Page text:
The Ontario Building Code requires carbon monoxide (CO) alarms in new buildings that contain a fuel-fired appliance. However, many existing buildings were constructed prior to this requirement and may not be equipped with CO alarms. If the building has a fuel-fired (natural gas, oil, propane or wood) appliance, a CO alarm should be installed. Check with the fire department or municipal office to determine if there are by-laws requiring CO alarms.
Students often find accommodation in older homes that have been converted to apartments or rooming houses. At the time of the conversion, a building permit should have been obtained to ensure that fire safety features such as proper exits and fire separations between units are provided. Ask the owner if the property complies with the Building Code and Fire Code and to explain the fire safety features.
It is important to consider how people will escape from a room or apartment in an emergency. Every room or apartment requires adequate exits that will permit unobstructed escape from the building. Make sure to ask the landlord or superintendent to identify all of the designated exits. All windows and doors should open fully and easily. Stairways and hallways must not be used for storage as this can pose serious fire safety hazards. Furniture and other obstacles can physically block exits and may fill hallways or stairways with smoke if they catch fire. This practice must be strictly avoided.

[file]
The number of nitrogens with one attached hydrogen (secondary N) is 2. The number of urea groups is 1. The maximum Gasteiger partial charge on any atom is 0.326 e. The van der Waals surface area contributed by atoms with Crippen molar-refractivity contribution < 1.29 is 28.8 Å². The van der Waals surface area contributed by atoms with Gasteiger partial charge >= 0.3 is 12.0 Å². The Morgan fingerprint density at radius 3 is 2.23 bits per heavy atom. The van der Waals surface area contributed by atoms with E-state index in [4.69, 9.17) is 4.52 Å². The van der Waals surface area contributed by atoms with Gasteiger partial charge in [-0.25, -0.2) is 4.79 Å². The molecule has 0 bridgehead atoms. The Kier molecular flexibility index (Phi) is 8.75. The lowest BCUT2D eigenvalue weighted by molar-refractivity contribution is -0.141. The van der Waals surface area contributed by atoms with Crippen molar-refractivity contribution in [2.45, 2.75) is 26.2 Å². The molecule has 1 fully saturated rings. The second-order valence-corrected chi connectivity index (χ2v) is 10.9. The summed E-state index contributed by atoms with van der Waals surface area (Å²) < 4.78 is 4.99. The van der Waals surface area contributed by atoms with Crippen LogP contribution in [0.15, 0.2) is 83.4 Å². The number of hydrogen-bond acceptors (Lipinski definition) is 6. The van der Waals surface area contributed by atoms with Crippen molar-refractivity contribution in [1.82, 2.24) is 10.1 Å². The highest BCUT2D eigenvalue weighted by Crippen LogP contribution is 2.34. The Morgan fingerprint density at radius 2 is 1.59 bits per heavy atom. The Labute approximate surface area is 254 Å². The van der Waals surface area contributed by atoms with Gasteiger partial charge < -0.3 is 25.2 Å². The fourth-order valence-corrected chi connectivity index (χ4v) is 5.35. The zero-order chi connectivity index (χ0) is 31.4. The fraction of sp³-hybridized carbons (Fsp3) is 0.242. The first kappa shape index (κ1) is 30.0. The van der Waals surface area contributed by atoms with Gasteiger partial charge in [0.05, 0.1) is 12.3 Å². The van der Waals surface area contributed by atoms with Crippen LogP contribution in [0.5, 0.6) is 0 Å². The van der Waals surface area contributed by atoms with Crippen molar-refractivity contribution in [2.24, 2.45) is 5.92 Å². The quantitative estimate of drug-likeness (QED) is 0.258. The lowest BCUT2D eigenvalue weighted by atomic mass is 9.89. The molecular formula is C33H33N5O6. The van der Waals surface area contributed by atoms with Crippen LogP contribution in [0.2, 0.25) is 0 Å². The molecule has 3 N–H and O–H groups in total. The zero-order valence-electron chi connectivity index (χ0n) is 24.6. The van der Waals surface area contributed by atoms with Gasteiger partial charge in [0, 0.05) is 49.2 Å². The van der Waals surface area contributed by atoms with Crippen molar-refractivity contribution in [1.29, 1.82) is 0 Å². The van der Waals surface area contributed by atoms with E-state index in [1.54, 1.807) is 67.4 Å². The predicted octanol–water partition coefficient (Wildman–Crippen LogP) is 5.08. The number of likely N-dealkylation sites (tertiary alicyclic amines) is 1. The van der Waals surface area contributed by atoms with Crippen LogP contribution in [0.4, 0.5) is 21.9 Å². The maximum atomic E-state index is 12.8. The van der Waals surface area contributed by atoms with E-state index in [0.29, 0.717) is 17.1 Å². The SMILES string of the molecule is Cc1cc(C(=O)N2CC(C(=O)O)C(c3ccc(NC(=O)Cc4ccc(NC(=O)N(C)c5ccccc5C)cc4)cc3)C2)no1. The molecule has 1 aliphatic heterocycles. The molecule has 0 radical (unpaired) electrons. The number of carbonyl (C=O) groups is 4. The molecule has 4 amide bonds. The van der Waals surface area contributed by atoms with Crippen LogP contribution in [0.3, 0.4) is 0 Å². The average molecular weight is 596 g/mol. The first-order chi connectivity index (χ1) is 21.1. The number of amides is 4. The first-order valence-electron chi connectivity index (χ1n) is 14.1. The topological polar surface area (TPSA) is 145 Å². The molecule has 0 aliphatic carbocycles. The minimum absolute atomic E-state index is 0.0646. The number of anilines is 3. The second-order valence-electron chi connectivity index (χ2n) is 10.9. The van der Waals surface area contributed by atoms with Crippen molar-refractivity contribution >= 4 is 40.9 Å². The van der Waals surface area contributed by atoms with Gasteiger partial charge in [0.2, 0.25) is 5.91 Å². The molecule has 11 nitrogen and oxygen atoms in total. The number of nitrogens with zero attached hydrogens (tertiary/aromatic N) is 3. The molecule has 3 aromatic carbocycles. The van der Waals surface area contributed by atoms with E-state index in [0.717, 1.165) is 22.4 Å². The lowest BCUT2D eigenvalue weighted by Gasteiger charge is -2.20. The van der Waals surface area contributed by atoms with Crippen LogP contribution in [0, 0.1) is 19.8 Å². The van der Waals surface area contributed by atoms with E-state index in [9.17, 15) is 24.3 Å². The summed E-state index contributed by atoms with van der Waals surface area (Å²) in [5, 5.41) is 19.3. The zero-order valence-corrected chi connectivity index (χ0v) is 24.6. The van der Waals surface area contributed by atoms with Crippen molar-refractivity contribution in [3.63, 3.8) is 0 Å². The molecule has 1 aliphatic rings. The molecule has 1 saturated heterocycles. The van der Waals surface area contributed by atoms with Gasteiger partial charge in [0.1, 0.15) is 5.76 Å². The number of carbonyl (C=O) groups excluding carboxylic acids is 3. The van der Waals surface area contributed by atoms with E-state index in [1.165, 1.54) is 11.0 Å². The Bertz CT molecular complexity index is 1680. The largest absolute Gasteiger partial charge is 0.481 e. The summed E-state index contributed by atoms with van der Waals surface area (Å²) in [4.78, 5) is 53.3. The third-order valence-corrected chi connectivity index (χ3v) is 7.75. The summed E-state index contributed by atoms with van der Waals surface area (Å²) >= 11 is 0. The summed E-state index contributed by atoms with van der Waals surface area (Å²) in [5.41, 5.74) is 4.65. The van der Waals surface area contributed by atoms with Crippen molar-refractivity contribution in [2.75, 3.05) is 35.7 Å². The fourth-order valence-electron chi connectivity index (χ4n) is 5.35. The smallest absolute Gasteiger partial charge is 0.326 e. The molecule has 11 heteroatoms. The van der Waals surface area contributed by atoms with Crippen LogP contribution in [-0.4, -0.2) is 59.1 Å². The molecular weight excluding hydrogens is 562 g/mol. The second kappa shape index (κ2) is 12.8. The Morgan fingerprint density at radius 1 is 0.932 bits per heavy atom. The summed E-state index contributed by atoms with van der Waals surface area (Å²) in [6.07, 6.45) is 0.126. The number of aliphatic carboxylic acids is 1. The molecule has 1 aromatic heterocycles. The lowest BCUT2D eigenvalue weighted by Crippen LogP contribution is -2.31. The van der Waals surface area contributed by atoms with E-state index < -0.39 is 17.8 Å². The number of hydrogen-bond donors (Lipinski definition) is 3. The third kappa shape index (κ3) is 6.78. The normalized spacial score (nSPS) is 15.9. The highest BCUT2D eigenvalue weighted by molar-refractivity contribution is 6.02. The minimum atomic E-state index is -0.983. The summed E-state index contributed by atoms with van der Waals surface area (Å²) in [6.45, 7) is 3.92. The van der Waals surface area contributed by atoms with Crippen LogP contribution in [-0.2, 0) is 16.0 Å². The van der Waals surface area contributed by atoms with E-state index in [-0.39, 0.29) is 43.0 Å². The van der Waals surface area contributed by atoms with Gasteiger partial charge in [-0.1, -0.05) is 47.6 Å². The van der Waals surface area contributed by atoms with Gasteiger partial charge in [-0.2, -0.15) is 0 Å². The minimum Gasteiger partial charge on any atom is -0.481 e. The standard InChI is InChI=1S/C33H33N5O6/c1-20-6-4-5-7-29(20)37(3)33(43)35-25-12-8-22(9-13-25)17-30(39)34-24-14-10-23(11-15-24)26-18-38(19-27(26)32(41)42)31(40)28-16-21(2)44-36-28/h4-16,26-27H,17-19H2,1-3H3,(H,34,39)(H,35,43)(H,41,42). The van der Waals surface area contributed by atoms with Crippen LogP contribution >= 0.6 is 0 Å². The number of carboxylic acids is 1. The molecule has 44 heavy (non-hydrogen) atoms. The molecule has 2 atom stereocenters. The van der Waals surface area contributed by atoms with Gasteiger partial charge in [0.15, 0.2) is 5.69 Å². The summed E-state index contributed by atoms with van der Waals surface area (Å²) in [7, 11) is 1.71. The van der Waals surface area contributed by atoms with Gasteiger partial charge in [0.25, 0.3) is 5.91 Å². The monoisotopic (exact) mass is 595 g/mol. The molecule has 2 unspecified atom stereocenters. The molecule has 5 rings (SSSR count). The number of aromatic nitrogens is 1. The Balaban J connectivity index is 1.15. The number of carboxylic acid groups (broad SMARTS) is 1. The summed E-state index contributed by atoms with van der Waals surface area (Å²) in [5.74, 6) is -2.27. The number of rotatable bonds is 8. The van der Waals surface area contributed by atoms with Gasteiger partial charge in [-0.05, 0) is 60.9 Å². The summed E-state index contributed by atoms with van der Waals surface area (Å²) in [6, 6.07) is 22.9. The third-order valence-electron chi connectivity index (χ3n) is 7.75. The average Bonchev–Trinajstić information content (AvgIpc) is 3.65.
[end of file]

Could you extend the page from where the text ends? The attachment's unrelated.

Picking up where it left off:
In a fire emergency, everyone must know what to do and where to go. Large apartment buildings and student residence buildings require a fire safety plan, which informs the occupants about emergency procedures. Ask the building administrator or superintendent to explain the procedures in the fire safety plan.
Smaller apartment buildings and houses that have been converted to apartments or lodging rooms may not have a fire safety plan, however it's a good idea to ensure there are two ways out of the unit. The alternate way out can be a window that can be safely exited in an emergency.
Some property owners install bars on windows as a security measure. While this may seem appealing from a security point of view, it can prevent students from escaping in an emergency situation. Security bars on windows should be equipped with a quick-opening device on the inside so the bars can be removed quickly.
Many buildings offering lodging to students are older homes that may not have upgraded wiring. Outlets in bathrooms or within one metre of the kitchen sink should be the Ground Fault Circuit Interrupter (GFCI) type. Consider the number and location of electrical outlets in the room or apartment. There should be enough outlets so that appliances such as lamps, computer equipment and stereos can be operated without the use of extension cords. If extension cords can't be avoided, use multi-outlet power bars that are approved and provide surge protection and a circuit breaker. Make sure that electrical cords of any kind are not concealed under carpets or rugs where they can be easily damaged. Avoid overloaded circuits and octopus wiring.